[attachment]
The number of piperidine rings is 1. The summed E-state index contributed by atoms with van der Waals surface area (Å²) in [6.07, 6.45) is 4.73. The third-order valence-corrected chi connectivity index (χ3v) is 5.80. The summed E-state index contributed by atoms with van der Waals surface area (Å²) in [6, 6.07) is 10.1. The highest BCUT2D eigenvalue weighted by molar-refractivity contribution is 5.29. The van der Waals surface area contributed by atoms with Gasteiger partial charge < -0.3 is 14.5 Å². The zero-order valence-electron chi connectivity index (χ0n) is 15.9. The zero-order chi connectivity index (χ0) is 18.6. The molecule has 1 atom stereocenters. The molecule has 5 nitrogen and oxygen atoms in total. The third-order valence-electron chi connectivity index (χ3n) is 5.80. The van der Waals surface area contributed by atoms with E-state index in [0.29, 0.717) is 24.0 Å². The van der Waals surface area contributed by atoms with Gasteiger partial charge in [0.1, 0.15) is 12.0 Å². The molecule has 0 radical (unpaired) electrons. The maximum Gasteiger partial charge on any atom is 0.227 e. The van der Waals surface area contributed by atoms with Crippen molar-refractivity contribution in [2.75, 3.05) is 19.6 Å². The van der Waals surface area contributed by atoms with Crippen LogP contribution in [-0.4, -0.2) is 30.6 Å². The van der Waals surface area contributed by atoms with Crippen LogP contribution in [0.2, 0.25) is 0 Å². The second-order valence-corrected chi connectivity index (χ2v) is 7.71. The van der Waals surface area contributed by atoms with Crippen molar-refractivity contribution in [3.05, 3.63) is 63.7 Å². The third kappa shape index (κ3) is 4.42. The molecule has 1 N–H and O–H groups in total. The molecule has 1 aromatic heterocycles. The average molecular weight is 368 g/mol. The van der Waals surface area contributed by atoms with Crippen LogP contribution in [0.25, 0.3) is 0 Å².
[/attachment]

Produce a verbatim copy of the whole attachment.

The number of piperidine rings is 1. The summed E-state index contributed by atoms with van der Waals surface area (Å²) in [6.07, 6.45) is 4.73. The third-order valence-corrected chi connectivity index (χ3v) is 5.80. The summed E-state index contributed by atoms with van der Waals surface area (Å²) in [6, 6.07) is 10.1. The highest BCUT2D eigenvalue weighted by molar-refractivity contribution is 5.29. The van der Waals surface area contributed by atoms with Gasteiger partial charge < -0.3 is 14.5 Å². The zero-order valence-electron chi connectivity index (χ0n) is 15.9. The zero-order chi connectivity index (χ0) is 18.6. The molecule has 1 atom stereocenters. The molecule has 5 nitrogen and oxygen atoms in total. The third-order valence-electron chi connectivity index (χ3n) is 5.80. The van der Waals surface area contributed by atoms with E-state index in [0.29, 0.717) is 24.0 Å². The van der Waals surface area contributed by atoms with Gasteiger partial charge in [0.1, 0.15) is 12.0 Å². The molecule has 0 radical (unpaired) electrons. The maximum Gasteiger partial charge on any atom is 0.227 e. The van der Waals surface area contributed by atoms with Crippen molar-refractivity contribution in [2.75, 3.05) is 19.6 Å². The van der Waals surface area contributed by atoms with Crippen LogP contribution in [-0.4, -0.2) is 30.6 Å². The van der Waals surface area contributed by atoms with Crippen LogP contribution in [0.2, 0.25) is 0 Å². The second-order valence-corrected chi connectivity index (χ2v) is 7.71. The van der Waals surface area contributed by atoms with Crippen molar-refractivity contribution in [3.05, 3.63) is 63.7 Å². The third kappa shape index (κ3) is 4.42. The molecule has 1 N–H and O–H groups in total. The molecule has 1 aromatic heterocycles. The average molecular weight is 368 g/mol. The van der Waals surface area contributed by atoms with Crippen LogP contribution in [0.25, 0.3) is 0 Å².